Corpus Christi (Lat., the body of Christ), a festival of the Roman Catholic church, celebrated on the Thursday after Trinity Sunday. It is called by the French Fete-Dieu, feast of God. The Catholic church holds that the proper time of the festival is Thursday, the eve of Good Friday, because on the night before his death Christ instituted the eucharist; but as the sadness begotten by the commemoration of Christ's death is supposed to absorb every other feeling during Holy Week, so the first Thursday after the paschal season is chosen to celebrate with befitting solemnity the real presence of Christ in the sacrament. Hence the procession in Rome and in all Catholic countries, in which the consecrated host is carried through the decorated streets and public places. The first decree enjoining a separate festival was that of a synod held in Liege in 1246. Pope Urban IV. in 1264 commanded its observance by the whole church, placing it on the same footing as the solemnities of Christmas, Epiphany, Easter, and Pentecost.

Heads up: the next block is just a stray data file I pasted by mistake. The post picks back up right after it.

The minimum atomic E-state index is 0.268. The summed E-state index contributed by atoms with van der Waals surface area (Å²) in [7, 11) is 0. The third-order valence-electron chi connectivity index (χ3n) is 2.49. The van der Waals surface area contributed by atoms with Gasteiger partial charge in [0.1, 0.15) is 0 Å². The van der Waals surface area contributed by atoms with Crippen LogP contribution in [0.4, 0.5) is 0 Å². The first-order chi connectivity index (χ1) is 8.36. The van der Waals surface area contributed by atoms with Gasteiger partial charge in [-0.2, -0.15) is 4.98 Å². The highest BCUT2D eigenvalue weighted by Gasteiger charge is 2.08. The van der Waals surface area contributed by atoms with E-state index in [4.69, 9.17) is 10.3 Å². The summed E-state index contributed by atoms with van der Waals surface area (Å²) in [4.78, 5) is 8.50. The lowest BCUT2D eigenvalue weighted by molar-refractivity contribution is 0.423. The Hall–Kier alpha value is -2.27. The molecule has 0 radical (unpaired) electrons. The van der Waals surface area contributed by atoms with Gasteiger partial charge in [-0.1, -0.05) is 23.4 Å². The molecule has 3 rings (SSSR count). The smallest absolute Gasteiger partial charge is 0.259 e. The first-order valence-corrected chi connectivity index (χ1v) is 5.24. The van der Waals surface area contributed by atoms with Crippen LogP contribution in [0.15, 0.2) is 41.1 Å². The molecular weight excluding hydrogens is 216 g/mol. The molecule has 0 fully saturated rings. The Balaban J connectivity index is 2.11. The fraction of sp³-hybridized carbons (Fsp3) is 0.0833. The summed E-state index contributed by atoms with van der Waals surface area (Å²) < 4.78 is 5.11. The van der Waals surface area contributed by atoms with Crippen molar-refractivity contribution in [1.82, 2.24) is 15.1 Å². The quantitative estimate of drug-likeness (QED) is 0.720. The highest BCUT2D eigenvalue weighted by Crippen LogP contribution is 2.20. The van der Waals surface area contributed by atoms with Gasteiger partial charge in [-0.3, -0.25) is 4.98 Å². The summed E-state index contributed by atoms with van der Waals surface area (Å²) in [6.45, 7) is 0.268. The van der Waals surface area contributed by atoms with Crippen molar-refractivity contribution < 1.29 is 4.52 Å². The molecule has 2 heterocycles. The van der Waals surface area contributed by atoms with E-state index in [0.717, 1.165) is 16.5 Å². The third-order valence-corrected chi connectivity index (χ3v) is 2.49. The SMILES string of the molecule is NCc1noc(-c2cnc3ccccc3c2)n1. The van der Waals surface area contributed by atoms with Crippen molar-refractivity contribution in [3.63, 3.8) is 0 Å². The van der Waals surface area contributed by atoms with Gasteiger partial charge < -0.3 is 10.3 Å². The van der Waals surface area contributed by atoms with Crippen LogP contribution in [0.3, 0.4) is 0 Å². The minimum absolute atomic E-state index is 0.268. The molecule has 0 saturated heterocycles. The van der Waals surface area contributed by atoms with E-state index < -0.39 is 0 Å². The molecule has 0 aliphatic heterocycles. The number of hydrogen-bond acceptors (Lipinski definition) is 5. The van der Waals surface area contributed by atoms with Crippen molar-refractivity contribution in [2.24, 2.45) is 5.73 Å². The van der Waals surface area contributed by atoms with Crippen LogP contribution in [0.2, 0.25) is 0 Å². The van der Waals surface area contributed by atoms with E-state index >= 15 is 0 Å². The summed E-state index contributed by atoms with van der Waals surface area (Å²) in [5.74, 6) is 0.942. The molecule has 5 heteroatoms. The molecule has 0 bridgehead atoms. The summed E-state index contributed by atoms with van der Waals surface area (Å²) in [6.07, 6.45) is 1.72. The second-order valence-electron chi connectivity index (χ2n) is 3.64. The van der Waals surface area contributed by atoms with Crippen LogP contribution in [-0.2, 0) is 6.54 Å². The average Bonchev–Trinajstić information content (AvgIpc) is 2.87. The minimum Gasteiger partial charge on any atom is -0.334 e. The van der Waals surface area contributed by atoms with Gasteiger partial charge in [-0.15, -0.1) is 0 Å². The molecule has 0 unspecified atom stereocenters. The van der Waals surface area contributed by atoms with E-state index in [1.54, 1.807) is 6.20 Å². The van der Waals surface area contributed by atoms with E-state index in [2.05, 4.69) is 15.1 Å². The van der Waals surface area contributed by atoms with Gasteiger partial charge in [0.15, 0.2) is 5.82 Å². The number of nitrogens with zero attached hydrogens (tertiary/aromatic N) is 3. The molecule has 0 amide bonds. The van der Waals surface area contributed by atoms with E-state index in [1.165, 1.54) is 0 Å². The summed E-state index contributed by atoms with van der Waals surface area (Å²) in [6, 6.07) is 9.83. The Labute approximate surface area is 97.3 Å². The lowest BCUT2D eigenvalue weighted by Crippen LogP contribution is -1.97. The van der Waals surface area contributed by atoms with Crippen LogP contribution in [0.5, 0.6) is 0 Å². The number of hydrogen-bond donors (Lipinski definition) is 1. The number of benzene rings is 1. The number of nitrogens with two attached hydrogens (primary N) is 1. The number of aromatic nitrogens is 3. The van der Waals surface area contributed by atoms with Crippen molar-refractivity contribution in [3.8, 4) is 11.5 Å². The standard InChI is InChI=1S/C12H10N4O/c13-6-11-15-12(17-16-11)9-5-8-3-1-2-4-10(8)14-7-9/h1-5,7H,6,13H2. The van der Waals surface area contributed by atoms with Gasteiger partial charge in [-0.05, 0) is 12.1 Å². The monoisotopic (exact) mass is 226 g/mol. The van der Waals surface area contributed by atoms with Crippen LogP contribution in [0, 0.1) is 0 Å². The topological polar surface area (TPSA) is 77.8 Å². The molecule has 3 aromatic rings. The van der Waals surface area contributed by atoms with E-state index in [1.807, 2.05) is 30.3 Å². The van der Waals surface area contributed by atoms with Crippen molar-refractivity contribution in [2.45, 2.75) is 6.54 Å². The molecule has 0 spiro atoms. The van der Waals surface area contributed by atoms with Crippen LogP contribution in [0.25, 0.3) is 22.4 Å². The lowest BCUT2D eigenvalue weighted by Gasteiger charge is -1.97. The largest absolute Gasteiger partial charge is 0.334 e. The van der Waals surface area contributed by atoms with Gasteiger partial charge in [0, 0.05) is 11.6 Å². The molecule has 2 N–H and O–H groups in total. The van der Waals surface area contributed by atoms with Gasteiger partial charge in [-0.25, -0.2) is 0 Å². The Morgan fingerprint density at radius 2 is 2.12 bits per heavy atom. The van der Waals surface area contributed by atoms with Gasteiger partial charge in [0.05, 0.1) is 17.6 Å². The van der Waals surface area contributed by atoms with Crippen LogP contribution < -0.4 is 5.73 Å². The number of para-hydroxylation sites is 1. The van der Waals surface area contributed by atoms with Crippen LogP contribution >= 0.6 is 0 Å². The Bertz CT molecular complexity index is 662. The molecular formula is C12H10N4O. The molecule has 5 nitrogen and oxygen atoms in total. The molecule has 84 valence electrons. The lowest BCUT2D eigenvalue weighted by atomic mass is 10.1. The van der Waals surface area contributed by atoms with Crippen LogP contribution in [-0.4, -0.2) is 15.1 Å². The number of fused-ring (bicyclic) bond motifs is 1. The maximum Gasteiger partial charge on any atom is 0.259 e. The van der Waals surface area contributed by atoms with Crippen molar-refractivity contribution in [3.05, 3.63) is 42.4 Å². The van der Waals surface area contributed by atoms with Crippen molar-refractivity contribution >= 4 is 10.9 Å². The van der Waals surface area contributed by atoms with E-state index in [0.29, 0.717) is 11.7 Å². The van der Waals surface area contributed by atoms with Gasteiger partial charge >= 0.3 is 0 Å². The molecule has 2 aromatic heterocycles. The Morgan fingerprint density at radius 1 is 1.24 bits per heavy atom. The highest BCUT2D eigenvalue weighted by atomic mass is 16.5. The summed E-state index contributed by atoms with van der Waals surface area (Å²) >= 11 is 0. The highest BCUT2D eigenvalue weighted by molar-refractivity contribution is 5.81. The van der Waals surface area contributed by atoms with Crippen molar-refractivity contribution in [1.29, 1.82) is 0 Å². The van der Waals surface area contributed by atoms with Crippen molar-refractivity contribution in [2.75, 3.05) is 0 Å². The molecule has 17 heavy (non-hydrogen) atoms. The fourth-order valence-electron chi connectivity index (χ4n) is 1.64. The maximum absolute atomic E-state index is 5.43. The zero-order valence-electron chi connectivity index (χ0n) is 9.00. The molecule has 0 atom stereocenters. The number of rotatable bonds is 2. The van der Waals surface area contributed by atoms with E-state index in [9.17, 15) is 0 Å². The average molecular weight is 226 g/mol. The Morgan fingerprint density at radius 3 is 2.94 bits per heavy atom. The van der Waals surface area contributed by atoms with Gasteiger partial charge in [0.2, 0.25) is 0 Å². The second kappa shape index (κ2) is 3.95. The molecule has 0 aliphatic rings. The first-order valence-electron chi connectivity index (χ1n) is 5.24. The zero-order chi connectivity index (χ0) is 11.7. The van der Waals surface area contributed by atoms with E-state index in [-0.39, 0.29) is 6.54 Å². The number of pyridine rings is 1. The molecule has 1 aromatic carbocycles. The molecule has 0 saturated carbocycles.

Corpus Christi, a post village and the capital of Nueces co., Texas, on the neck of the peninsula which separates Corpus Christi and Nueces bays, 178 m. S. by E. of Austin; pop. in 1870, 2,140, of whom 288 were colored, and 707 of foreign birth. It enjoys an active trade, and has regular steamboat communication with New Orleans. The business part of the town is situated at the foot of a bluff from 80 to 100 ft. high, the upper part of which is occupied by pleasant dwellings. It has a good harbor. Before the Mexican war, the American army under Taylor was encamped here from August, 1845, to March, 1846.